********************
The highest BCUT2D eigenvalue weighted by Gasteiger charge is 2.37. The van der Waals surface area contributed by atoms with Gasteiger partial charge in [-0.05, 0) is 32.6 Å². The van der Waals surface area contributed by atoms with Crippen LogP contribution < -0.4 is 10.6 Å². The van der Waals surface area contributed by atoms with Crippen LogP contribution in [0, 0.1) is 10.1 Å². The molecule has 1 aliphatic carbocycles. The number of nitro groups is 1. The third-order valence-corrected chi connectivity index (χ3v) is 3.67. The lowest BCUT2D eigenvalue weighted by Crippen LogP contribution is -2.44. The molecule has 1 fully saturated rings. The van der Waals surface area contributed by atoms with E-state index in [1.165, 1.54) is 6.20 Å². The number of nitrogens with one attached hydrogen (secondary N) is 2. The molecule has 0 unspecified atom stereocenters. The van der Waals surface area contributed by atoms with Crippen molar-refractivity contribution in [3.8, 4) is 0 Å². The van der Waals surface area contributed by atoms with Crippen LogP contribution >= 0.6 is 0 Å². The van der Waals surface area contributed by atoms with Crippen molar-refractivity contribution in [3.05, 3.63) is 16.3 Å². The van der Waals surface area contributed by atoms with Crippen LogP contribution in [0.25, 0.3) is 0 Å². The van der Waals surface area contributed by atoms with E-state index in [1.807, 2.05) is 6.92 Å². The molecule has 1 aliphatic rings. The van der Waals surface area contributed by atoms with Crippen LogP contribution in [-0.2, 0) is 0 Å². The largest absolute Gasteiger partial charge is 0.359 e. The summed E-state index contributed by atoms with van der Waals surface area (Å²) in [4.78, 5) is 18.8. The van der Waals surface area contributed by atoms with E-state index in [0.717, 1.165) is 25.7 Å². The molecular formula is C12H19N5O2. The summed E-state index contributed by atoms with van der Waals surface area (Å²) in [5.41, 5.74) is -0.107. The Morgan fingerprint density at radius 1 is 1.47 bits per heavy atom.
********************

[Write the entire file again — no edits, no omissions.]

The highest BCUT2D eigenvalue weighted by Gasteiger charge is 2.37. The van der Waals surface area contributed by atoms with Gasteiger partial charge in [-0.05, 0) is 32.6 Å². The van der Waals surface area contributed by atoms with Crippen LogP contribution < -0.4 is 10.6 Å². The van der Waals surface area contributed by atoms with Crippen LogP contribution in [0, 0.1) is 10.1 Å². The molecule has 1 aliphatic carbocycles. The number of nitro groups is 1. The third-order valence-corrected chi connectivity index (χ3v) is 3.67. The lowest BCUT2D eigenvalue weighted by Crippen LogP contribution is -2.44. The molecule has 1 fully saturated rings. The van der Waals surface area contributed by atoms with E-state index in [1.165, 1.54) is 6.20 Å². The number of nitrogens with one attached hydrogen (secondary N) is 2. The molecule has 0 unspecified atom stereocenters. The van der Waals surface area contributed by atoms with Crippen molar-refractivity contribution in [3.8, 4) is 0 Å². The van der Waals surface area contributed by atoms with Crippen LogP contribution >= 0.6 is 0 Å². The van der Waals surface area contributed by atoms with Crippen molar-refractivity contribution in [3.05, 3.63) is 16.3 Å². The van der Waals surface area contributed by atoms with Crippen LogP contribution in [0.25, 0.3) is 0 Å². The van der Waals surface area contributed by atoms with E-state index in [1.807, 2.05) is 6.92 Å². The molecule has 1 aliphatic rings. The van der Waals surface area contributed by atoms with Crippen LogP contribution in [-0.2, 0) is 0 Å². The largest absolute Gasteiger partial charge is 0.359 e. The summed E-state index contributed by atoms with van der Waals surface area (Å²) in [4.78, 5) is 18.8. The van der Waals surface area contributed by atoms with E-state index in [0.717, 1.165) is 25.7 Å². The molecular formula is C12H19N5O2. The summed E-state index contributed by atoms with van der Waals surface area (Å²) in [5.41, 5.74) is -0.107. The Morgan fingerprint density at radius 1 is 1.47 bits per heavy atom.